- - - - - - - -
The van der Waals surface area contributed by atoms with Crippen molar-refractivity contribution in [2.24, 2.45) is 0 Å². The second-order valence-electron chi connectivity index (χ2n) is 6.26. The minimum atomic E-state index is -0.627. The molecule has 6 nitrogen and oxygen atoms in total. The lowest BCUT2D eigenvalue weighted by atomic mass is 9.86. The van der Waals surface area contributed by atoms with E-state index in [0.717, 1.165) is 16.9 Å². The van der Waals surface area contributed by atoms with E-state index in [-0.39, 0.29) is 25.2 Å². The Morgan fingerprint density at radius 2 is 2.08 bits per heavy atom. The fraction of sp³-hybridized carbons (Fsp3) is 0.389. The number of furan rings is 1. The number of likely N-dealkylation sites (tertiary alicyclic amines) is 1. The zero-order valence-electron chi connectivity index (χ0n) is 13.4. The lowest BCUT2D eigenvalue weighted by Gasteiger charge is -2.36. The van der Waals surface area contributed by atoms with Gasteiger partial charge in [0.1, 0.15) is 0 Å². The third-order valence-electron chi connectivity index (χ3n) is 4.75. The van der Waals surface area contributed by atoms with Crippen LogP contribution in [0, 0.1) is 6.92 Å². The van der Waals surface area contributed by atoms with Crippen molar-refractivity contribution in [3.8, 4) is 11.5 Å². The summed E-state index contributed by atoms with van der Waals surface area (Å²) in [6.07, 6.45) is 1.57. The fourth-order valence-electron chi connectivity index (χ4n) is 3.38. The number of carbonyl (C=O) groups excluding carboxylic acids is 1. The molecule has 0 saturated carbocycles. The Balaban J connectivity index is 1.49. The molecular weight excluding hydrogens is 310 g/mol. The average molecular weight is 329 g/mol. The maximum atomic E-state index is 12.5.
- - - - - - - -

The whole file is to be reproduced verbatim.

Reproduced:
The van der Waals surface area contributed by atoms with Crippen molar-refractivity contribution in [2.24, 2.45) is 0 Å². The second-order valence-electron chi connectivity index (χ2n) is 6.26. The minimum atomic E-state index is -0.627. The molecule has 6 nitrogen and oxygen atoms in total. The lowest BCUT2D eigenvalue weighted by atomic mass is 9.86. The van der Waals surface area contributed by atoms with E-state index in [0.717, 1.165) is 16.9 Å². The van der Waals surface area contributed by atoms with E-state index in [-0.39, 0.29) is 25.2 Å². The Morgan fingerprint density at radius 2 is 2.08 bits per heavy atom. The fraction of sp³-hybridized carbons (Fsp3) is 0.389. The number of furan rings is 1. The number of likely N-dealkylation sites (tertiary alicyclic amines) is 1. The zero-order valence-electron chi connectivity index (χ0n) is 13.4. The lowest BCUT2D eigenvalue weighted by Gasteiger charge is -2.36. The van der Waals surface area contributed by atoms with Gasteiger partial charge in [0.1, 0.15) is 0 Å². The third-order valence-electron chi connectivity index (χ3n) is 4.75. The van der Waals surface area contributed by atoms with Crippen LogP contribution in [0, 0.1) is 6.92 Å². The van der Waals surface area contributed by atoms with Crippen molar-refractivity contribution in [3.8, 4) is 11.5 Å². The summed E-state index contributed by atoms with van der Waals surface area (Å²) in [6.07, 6.45) is 1.57. The fourth-order valence-electron chi connectivity index (χ4n) is 3.38. The number of carbonyl (C=O) groups excluding carboxylic acids is 1. The molecule has 0 saturated carbocycles. The Balaban J connectivity index is 1.49. The molecular weight excluding hydrogens is 310 g/mol. The average molecular weight is 329 g/mol. The maximum atomic E-state index is 12.5.